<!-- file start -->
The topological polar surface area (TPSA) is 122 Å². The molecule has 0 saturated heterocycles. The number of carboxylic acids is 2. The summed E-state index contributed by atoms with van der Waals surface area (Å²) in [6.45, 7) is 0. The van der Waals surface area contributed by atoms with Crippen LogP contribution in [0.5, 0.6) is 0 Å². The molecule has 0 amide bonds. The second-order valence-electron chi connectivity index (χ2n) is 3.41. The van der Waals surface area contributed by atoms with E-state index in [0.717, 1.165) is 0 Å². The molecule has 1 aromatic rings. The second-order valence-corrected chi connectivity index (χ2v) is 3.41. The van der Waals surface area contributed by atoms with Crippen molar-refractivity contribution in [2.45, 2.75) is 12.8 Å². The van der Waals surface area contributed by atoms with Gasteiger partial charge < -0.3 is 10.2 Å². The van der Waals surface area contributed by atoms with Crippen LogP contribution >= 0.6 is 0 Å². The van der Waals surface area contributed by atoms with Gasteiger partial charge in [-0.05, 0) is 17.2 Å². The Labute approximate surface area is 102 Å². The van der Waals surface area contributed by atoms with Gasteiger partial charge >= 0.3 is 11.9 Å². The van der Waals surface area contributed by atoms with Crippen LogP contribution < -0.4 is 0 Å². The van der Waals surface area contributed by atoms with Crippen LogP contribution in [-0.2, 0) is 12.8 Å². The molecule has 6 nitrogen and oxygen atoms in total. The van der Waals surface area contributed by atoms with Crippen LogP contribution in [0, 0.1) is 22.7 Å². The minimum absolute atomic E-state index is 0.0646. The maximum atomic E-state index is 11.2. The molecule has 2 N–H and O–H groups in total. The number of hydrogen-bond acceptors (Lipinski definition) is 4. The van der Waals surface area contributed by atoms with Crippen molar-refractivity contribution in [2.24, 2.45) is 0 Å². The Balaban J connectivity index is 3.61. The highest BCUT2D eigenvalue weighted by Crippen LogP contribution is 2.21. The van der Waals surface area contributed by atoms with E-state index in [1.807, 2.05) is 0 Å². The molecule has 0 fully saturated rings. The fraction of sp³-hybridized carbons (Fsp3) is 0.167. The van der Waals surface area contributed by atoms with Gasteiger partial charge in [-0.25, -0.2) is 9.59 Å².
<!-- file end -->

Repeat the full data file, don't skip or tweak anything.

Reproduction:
The topological polar surface area (TPSA) is 122 Å². The molecule has 0 saturated heterocycles. The number of carboxylic acids is 2. The summed E-state index contributed by atoms with van der Waals surface area (Å²) in [6.45, 7) is 0. The van der Waals surface area contributed by atoms with Crippen LogP contribution in [0.5, 0.6) is 0 Å². The molecule has 0 amide bonds. The second-order valence-electron chi connectivity index (χ2n) is 3.41. The van der Waals surface area contributed by atoms with E-state index in [0.717, 1.165) is 0 Å². The molecule has 1 aromatic rings. The second-order valence-corrected chi connectivity index (χ2v) is 3.41. The van der Waals surface area contributed by atoms with Crippen molar-refractivity contribution in [2.45, 2.75) is 12.8 Å². The van der Waals surface area contributed by atoms with Gasteiger partial charge < -0.3 is 10.2 Å². The van der Waals surface area contributed by atoms with Crippen LogP contribution >= 0.6 is 0 Å². The van der Waals surface area contributed by atoms with Gasteiger partial charge in [-0.05, 0) is 17.2 Å². The Labute approximate surface area is 102 Å². The van der Waals surface area contributed by atoms with Gasteiger partial charge >= 0.3 is 11.9 Å². The van der Waals surface area contributed by atoms with Crippen LogP contribution < -0.4 is 0 Å². The van der Waals surface area contributed by atoms with Crippen LogP contribution in [-0.2, 0) is 12.8 Å². The molecule has 6 nitrogen and oxygen atoms in total. The van der Waals surface area contributed by atoms with Crippen LogP contribution in [0, 0.1) is 22.7 Å². The minimum absolute atomic E-state index is 0.0646. The maximum atomic E-state index is 11.2. The molecule has 2 N–H and O–H groups in total. The number of hydrogen-bond acceptors (Lipinski definition) is 4. The van der Waals surface area contributed by atoms with Crippen molar-refractivity contribution in [2.24, 2.45) is 0 Å². The Balaban J connectivity index is 3.61. The highest BCUT2D eigenvalue weighted by Crippen LogP contribution is 2.21. The van der Waals surface area contributed by atoms with E-state index in [1.807, 2.05) is 0 Å². The molecule has 0 fully saturated rings. The fraction of sp³-hybridized carbons (Fsp3) is 0.167. The van der Waals surface area contributed by atoms with Gasteiger partial charge in [-0.25, -0.2) is 9.59 Å².